* The film rights to this stupid idea are still available, talk to my agent.

  6. Alien Resurrection (1997) - Another set of dittos. Loathed and castigated by many die hard Alien fans (there are some weird people in the world; they're MOVIES, you saddos!). This is the fourth in the series, and looked at in isolation (it's many years since I saw 1, 2, and I'm not sure if I've ever seen 3 all the way through), is not that bad a film for a 'Oh crap we're trapped in an enclosed environment with KILLER THINGIES and the only way out takes us via an infeasibly complex route' type film. Okay, it goes a bit tits up at the end but so do a lot of other films loved by cadres of devoted hardcore fans. There were some nice touches here, a few genuine scares, and a couple of laugh out loud moments - the best surely being the moment when Rod Perlman's character freaks out after an Alien attack and uses a HUGE gun to shoot a normal sized spider on its web.

    The script is credited to Joss Whedon and I was struck by the similarities between the ragtag crew of opportunists and smugglers from 'The Betty' and the ragtag crew of smugglers and opportunists from Firefly, a series Whedon brought to the screen 5 years later.

  7. The Chronicles of Narnia: The Lion, the Witch and the Wardrobe (2005) - I wanted to like this so much. It started well but I was fed up and irritable by the end of it. So much so that I was in full on nitpicking mode. For example, when Edmund gets mortally wounded near the end, and then gets dosed with Susan's 'Get Out Of Jail' magic 'One Drop Will Cure Anything' juice that Father Christmas gave her - he recovers. One second Argh Ugh Snotty little twerp dying from having a sword thrust into his belly, the next, sitting up big hugs loves and kissy kissy. By Jingo that's some good stuff!. Why didn't it immediately heal the split lip the make-up department had been diligently keeping continuity with on his bottom lip? You can see I was really involved with the action can't you? And was the wicked Jadis's chariot pulled by polar bears as some kind of dig by the overtly Christian producers at well known atheist Philip Pullman's polar bear-like panserbjørne? The kids, needless to say, LOVED it. (L)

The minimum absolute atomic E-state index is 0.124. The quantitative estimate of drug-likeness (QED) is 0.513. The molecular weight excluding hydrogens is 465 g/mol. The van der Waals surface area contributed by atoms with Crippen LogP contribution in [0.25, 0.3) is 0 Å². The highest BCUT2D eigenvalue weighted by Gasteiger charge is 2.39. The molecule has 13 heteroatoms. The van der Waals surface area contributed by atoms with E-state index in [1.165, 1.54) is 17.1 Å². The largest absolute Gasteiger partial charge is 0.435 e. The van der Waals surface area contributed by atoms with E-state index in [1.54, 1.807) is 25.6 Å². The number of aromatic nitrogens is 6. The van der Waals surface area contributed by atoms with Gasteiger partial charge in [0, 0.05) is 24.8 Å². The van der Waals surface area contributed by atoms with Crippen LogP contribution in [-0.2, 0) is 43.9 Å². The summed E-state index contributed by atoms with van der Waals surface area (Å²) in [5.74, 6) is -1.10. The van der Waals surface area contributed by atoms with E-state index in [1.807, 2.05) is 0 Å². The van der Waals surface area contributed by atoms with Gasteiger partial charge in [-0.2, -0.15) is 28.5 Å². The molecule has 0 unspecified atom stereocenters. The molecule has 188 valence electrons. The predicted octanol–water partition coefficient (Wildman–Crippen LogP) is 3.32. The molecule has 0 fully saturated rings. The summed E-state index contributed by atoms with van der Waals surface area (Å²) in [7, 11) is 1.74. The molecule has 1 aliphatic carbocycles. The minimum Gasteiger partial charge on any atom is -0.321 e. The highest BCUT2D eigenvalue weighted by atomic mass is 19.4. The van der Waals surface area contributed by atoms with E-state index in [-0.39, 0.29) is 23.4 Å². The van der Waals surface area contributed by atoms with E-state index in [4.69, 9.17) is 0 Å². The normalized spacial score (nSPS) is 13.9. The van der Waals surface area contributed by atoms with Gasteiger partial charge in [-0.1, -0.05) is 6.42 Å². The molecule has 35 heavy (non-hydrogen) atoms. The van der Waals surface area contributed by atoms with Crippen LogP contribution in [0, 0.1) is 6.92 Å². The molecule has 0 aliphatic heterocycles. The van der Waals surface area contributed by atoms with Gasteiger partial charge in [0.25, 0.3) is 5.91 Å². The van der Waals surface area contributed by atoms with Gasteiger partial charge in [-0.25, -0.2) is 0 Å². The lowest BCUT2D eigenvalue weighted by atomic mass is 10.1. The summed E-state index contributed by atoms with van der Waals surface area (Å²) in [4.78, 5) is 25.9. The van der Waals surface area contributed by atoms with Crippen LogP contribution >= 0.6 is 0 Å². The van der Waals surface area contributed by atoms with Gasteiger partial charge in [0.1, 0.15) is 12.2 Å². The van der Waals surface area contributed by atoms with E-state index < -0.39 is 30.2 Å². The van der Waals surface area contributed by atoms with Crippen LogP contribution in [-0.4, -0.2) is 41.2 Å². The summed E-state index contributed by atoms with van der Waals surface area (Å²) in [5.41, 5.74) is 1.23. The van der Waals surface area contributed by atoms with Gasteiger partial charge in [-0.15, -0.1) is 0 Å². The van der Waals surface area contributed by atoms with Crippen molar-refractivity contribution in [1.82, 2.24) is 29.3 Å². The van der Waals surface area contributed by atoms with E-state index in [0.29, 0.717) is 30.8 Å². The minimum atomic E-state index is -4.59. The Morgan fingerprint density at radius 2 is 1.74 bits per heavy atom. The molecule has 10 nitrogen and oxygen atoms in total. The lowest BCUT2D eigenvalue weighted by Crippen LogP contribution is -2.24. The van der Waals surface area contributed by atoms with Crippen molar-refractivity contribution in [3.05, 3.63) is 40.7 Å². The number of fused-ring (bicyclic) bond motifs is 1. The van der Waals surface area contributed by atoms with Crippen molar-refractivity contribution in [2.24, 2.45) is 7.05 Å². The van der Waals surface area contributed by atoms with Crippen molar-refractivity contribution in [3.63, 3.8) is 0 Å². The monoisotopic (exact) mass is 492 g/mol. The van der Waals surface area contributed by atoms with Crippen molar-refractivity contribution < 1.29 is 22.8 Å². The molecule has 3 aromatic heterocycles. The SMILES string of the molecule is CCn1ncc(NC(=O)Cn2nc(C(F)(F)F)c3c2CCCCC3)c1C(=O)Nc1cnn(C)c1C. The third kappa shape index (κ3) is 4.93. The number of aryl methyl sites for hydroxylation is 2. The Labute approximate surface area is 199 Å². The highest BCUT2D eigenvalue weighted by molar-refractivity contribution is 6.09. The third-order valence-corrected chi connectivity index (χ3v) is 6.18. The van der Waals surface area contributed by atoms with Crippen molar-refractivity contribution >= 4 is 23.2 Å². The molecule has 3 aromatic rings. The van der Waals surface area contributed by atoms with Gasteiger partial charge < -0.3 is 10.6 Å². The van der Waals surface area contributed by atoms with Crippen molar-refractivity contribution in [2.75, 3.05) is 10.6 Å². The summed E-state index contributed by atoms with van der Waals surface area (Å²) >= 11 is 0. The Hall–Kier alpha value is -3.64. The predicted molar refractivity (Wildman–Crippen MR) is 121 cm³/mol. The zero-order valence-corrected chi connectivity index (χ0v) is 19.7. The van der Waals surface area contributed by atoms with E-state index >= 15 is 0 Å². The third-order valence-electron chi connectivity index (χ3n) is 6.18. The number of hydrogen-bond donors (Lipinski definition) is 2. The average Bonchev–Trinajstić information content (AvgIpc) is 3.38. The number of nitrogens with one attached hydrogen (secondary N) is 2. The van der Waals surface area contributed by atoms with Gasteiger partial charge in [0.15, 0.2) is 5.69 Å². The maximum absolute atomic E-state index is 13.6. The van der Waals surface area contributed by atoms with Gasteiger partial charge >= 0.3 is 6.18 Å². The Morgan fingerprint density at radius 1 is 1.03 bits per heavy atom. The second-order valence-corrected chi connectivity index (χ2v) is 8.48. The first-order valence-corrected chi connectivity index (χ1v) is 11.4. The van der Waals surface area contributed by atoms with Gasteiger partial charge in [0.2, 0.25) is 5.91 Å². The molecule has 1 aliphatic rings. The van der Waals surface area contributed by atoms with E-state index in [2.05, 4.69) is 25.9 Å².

8. Cosmos War of the Planets (1977) Prompted by a post on another forum I rewatched this - and so can you! It's available free via I thoroughly recommend it to all. It is a very unintentionally funny and very surreal film. I defies all known conventions of film logic (even Italian ones). For most of it's running time it Just. Makes. No. Sense. I imagine it would be even surrealier* and funnier stoned but even dead cold sober (9 years and counting) it's still laugh out loud stupid. And contains moments of SF genius that will live with you for years - no matter how hard you try to forget them. I especially recommend the 'sex' scene at the 23 minute mark. Now THAT's foreplay.

    AND it has well-endowed Astro-crumpet to try and distract.
    from the plot deficiencies. What more could a man ask for?

    * there is now.

  9. Ghostwatcher (2002) - Zero budget, underachieving 'horror' that almost had a couple of nice moments but was so plodding tedious that I ended up watching the last third with my thumb on the FF button of my remote. Another £1 wasted at Poundland. Laughing all the way to the bank those buggers.

  10. Space Cowboys (2000) - I loved it. A real joy of a film - right until the moment they actually got into space and it suddenly went from being a gentle, amusing, and well presented tale about friendship and regret, redemption and ambition finally being achieved - and turned into Moonraker...

    Holy crap what just happened?

    It was like the last reel was from a different film, like The Dish suddenly turning into Mad Max for the last twenty minutes, or Gregory's Girl turning into Highlander II. The only saving grace was that it looked like nobody involved - apart from the special effects guys - gave a fart about this bolted on, 'we got to do this shit to sell it to the studios', 'action' sequence and it is an utter shambles.